Voluntary Benefits are Attractive to Millennials

Career goals of today’s workers are much different than the traditional career goals of our grandparents. No one has expected to work for the same company from young adulthood to retirement and get a gold watch on the last day of work for some time now, and harsh economic realities have damaged the employer/employee relationship. Instead of stability, job seekers and employees look for better pay and better opportunity, and they can do it 24/7 thanks to technology like smartphones.

The U.S. Bureau of Labor Statistics (BLS) reports that Millennial workers stay at their jobs less than four years on average. This means employers have a tenuous hold on employee loyalty and have to work very hard to make employees happy if they want to control turnover and the costs associated with it.

Why Millennials Leave

As the largest generation in the workforce today according to the BLS, millennials have an undeniable impact in the workplace and on the employers who need and hire them. They communicate differently than the Boomer generation workers, preferring digital methods such as text, email, and instant messages, and they want regular communication including input and feedback.

Millennials leave jobs for a variety of reasons that differ greatly from other generations. PricewaterhouseCoopers’ survey of millennials, “Millennials at Work”, revealed what motivates millennial employees to change jobs, and emphasized that employers need to understand their millennials to keep them.

Millennial workers want to keep learning and growing, and will leave for opportunities to do so if they don’t find them in their current jobs. The Kaufman Foundation polled millennials and found they have a strong entrepreneurial bent and want to start their own businesses, most within five years. They want work/life balance and diversity in the workplace, and look for employers who provide both. Opportunities for advancement and competitive salaries are important to millennials and are strong motivators for looking for better work roles and employers.

How Millennials Think About Benefits

With such strong forces pulling at the millennial employees they need to take care of customers and operate their businesses, employers need to work hard to retain the younger generation of workers in the job market. Benefits have always been one of the strongest tools in employers’ retention toolkits, and understanding what benefits millennials value and want is important in retaining them.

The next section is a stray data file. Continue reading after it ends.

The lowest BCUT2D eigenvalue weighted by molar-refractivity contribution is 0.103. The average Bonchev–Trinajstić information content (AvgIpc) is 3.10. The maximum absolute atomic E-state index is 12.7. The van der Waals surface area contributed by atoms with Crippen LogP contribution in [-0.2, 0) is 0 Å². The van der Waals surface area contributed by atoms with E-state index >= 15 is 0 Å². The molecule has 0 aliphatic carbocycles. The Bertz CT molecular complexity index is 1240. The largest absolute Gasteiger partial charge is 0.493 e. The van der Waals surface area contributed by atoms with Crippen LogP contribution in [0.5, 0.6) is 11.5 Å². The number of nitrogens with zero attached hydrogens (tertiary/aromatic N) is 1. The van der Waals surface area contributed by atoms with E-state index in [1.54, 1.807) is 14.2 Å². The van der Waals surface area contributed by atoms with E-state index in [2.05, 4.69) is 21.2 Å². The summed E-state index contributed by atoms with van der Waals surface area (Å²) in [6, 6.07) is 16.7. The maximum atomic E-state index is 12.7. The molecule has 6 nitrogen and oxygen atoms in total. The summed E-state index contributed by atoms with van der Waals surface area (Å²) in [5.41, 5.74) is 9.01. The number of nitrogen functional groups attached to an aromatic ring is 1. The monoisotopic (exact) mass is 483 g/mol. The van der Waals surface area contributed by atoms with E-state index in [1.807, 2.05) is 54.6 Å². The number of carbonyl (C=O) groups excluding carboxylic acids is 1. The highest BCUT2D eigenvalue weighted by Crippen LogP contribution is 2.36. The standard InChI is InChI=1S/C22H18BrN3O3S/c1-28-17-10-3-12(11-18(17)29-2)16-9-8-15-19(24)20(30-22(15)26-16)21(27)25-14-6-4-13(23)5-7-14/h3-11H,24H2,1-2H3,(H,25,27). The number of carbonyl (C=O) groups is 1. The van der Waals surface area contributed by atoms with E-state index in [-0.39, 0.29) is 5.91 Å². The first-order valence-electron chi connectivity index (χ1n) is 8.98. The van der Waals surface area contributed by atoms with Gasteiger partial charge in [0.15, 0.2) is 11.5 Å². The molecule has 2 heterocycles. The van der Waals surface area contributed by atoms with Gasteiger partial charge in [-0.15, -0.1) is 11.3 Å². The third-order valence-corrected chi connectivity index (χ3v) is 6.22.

Shamita Jayakumar, leading social recruiting software firm Jobvite’s marketing manager, says their data shows that millennials think differently about benefits than the Boomer generation. The millennials have different views of and feelings about work and what they want out of work, including benefits.

Millennials think of benefits as more than just health and dental insurance. Because work/life balance is very important to this newer generation, they want benefits that support work/life balance. They want creativity in benefits too, as in most other aspects of work, and choice is important to them. Being able to choose the benefits that best fit their lifestyles, budgets, and needs rather than having only one option motivates millennials. Voluntary benefits like those offered by AFLAC fill the need for creativity and choice in benefits that millennials look for.

Voluntary benefits are employee-paid, so they are a cost-effective way for employers to attract millennials. They pay cash benefits regardless of the existence of, or coverage provided by, other insurance. Personal financial issues are a top non-work-related distraction on the job of 33 percent of millennials as reported in the 2014 AFLAC WorkForce Report.  Policies that provide cash for accidents and disability, life, hospitalization, cancer, and more mean an additional safety net for today’s workers who have different needs and lifestyles than previous generations.

Give millennial employees more reasons to stay with more choices in benefits, including voluntary benefits. As part of a comprehensive retention strategy, voluntary benefits may mean the difference between keeping and losing the millennial employees in your workforce today.

To explore the voluntary benefits offered by PAYDAY through AFLAC, contact us now:


                                      

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About the Author:

As Director of Operations, Jessica oversees the day-to-day operations for payroll, human resources, tax, finance and client affairs. She also plays an active role in formulating corporate strategy and developing client programs. Jessica believes a company’s success begins with its people. She strives to build a team encompassing excellence and professionalism, and to play a large role in developing the staff on an ongoing basis. Her passion for strong client relationships drives her in ensuring that clients receive the highest level of personal service and the best products in the industry. Jessica joined PAYDAY in 2004, and quickly advanced to Development Coordinator in 2006, when she took charge of Human Resources. She was promoted to Director of Operations in September, 2011.

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